When Xavier Rhodes received a lucrative contract extension in late July, there was no doubt he earned it.
Having been asked to shadow top receivers for the majority of the previous three seasons, Rhodes passed nearly every test he faced, shutting down the likes of Odell Beckham Jr., Kelvin Benjamin, DeAndre Hopkins and Calvin Johnson.
Sunday he faces another formidable test in Antonio Brown — perhaps the only time the two will meet while both in their prime, since the Vikings and Steelers only play once every four years.
As a rookie in 2013 when the Vikings and Steelers met, Rhodes took some reps against Brown, who went off for 12 catches and 88 yards in a Minnesota victory in London. Both players’ careers have skyrocketed since with Rhodes transforming into a Pro Bowl corner and Brown turning in four consecutive seasons of 1,200 yards or more. The two have also become friends after working out together in the offseason.
“To be able to line up against each other and be labeled one of the best at each position,” said Rhodes, “it’s a blessing.”
As friendly as they might be off the field, Rhodes will have his work cut out for him against his training buddy. Since the start of the 2013 season, Brown has seven or more catches in 38 of 64 regular season contests and can break a game open with his vertical route-running, as well as his ability to run after the catch.
His Week 1 performance showcased the best Brown has to offer as he caught 11 passes for 182 yards. Not counting toward his final stat total was a 41-yard pass interference call that Brown coaxed on a deep route, as well as a 15-yard reception that was called back due to a penalty away from the ball.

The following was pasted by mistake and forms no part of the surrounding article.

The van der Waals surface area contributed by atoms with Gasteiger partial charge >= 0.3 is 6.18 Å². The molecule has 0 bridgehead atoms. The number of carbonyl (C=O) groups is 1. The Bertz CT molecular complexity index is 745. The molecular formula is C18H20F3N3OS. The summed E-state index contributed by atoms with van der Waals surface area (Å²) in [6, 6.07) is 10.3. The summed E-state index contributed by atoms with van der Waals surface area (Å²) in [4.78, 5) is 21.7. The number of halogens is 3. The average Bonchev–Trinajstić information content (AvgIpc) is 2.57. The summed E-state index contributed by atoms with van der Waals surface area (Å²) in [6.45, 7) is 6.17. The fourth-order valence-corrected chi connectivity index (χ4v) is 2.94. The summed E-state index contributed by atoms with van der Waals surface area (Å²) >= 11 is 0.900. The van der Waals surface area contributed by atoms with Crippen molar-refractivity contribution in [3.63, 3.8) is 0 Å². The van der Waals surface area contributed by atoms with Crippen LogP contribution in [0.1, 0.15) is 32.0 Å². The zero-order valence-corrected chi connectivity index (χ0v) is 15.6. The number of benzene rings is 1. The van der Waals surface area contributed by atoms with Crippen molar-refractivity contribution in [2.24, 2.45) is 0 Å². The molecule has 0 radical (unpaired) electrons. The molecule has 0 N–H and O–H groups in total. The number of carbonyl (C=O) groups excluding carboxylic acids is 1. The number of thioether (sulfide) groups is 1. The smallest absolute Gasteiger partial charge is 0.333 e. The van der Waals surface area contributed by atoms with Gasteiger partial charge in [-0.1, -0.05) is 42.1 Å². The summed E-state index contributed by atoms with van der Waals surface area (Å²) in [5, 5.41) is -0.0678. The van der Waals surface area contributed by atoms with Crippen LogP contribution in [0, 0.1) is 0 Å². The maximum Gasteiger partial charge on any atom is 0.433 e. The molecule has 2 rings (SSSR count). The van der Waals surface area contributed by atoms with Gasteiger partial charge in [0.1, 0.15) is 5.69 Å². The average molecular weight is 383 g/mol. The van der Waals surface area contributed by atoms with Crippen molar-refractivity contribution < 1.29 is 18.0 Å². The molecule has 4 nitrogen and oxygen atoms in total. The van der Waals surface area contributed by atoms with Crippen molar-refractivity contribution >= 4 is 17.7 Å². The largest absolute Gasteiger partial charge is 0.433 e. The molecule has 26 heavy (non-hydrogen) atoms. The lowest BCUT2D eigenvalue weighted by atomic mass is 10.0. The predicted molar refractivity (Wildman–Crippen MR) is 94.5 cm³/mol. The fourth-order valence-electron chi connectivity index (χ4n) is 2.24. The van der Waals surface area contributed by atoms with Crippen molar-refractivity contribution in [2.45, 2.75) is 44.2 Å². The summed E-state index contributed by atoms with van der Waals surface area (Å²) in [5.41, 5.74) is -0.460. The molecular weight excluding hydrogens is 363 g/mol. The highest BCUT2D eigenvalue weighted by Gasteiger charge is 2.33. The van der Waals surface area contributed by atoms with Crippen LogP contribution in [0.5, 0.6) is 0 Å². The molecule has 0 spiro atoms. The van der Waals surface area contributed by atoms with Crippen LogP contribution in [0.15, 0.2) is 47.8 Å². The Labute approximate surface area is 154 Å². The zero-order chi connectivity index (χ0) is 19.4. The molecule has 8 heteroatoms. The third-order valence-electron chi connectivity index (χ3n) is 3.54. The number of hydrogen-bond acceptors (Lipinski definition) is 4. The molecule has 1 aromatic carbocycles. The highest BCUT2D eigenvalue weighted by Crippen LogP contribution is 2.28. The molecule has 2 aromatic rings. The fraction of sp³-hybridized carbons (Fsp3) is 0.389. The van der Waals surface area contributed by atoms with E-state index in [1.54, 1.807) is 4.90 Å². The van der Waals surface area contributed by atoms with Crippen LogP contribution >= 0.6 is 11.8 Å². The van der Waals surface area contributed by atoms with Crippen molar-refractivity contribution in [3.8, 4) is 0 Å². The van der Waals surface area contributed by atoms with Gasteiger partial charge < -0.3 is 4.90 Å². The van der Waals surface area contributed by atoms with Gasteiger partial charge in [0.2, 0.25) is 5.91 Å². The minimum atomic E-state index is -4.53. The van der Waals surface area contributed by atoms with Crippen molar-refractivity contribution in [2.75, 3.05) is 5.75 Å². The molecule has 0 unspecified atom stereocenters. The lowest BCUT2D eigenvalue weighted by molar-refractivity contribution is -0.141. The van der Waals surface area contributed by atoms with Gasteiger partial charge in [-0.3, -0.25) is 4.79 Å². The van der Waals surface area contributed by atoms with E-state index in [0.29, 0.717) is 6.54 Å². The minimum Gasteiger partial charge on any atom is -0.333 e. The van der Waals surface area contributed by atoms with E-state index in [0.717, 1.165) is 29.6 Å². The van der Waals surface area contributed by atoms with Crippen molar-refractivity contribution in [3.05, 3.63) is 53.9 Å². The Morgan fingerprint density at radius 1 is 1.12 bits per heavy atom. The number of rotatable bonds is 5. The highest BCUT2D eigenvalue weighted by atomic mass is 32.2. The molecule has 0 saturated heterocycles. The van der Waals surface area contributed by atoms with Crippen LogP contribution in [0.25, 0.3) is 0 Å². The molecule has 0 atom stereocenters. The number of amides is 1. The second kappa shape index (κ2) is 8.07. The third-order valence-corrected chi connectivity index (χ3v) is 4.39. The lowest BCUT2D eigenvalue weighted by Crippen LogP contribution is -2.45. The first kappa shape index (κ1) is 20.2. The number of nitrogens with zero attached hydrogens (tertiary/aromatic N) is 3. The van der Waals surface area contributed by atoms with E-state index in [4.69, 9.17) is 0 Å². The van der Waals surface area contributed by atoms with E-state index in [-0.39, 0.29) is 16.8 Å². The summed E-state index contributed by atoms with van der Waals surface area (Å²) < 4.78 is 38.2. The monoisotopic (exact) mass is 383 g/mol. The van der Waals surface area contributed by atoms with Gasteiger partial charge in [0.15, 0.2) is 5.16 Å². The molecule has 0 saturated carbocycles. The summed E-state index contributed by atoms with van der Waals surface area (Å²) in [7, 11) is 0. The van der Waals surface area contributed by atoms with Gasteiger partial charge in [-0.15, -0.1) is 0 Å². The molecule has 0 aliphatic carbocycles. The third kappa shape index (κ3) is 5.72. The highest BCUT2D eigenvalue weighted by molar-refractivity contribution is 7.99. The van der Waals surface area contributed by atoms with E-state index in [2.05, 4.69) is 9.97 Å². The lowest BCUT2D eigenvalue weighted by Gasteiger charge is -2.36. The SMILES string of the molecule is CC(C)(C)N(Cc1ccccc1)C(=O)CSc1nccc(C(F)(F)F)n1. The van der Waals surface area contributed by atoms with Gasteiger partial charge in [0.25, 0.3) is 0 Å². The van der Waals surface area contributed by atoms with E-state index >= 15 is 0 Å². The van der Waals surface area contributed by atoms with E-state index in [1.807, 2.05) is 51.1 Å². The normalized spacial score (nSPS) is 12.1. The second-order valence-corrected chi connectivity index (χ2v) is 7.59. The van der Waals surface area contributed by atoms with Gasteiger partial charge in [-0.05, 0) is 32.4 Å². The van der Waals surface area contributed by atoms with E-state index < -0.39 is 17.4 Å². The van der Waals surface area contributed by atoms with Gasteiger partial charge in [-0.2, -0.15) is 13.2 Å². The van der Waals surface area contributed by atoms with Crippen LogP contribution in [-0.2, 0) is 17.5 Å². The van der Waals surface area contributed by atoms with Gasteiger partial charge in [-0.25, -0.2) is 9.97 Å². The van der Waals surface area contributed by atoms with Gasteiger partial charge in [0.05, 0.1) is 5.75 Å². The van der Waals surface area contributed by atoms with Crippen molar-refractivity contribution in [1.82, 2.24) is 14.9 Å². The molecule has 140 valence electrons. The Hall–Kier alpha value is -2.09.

Brown did most of his work on short routes, making eight of his 11 catches within 10 yards of the line of scrimmage. The Steelers love using his speed on crossing patterns to pick up first downs, much like the Vikings did with Stefon Diggs early in their game against the New Orleans Saints.
Pittsburgh battered Cleveland with Brown in the short passing game, then picked their spots to send Brown deep for game-breaking plays. He ran a post route for a 50-yard gain after hauling in a slightly-tipped ball in the middle of the field. He later found a soft spot in Cleveland’s coverage to pick up 19 yards. And with less than three minutes remaining, he ran the entire width of the field on a broken play to catch a 38-yard prayer from Ben Roethlisberger that sealed the Pittsburgh victory.
“He’s amazing,” said Vikings head coach Mike Zimmer. “Finds ways to get open, tough, gets the ball in space. He’s tough to tackle. He’s a big play waiting to happen.”
Pittsburgh’s favorite formation for Brown — at least in the Cleveland game — was a two-man stack formation, in which Brown was usually positioned in front. This formation can create communication hassles for defenses and is great for completing short slants or other in-cutting routes.
It’s used for deep passes, too. Brown’s 50-yard catch and run came out of this formation (see below). He also made one catch from the back of the stack on a quick pass that resulted in a five-yard gain.
Because of Brown’s ability to blow the top of defenses, he is often given a lot of real estate underneath. For a Vikings defense that tends to allow shorter passes in order to prevent more explosive plays, it will be interesting to see how they approach Brown.
“He does a great job in his releases,” said defensive coordinator George Edwards. “Whether a guy’s pressed or whether a guy’s off, he’s shown the ability to create space in the opening five yards. He does a great job of that, which allows him to get further down the field.”
The onus, in all likelihood, will be on Rhodes to contain the uncontainable. Brown has 30 games with 100 or more receiving yards in his career.
According to Rhodes, his pal isn’t a big trash talker. He’ll go about his business a different way.
“He loves playing the game,” said Rhodes. “He’s always smiling.”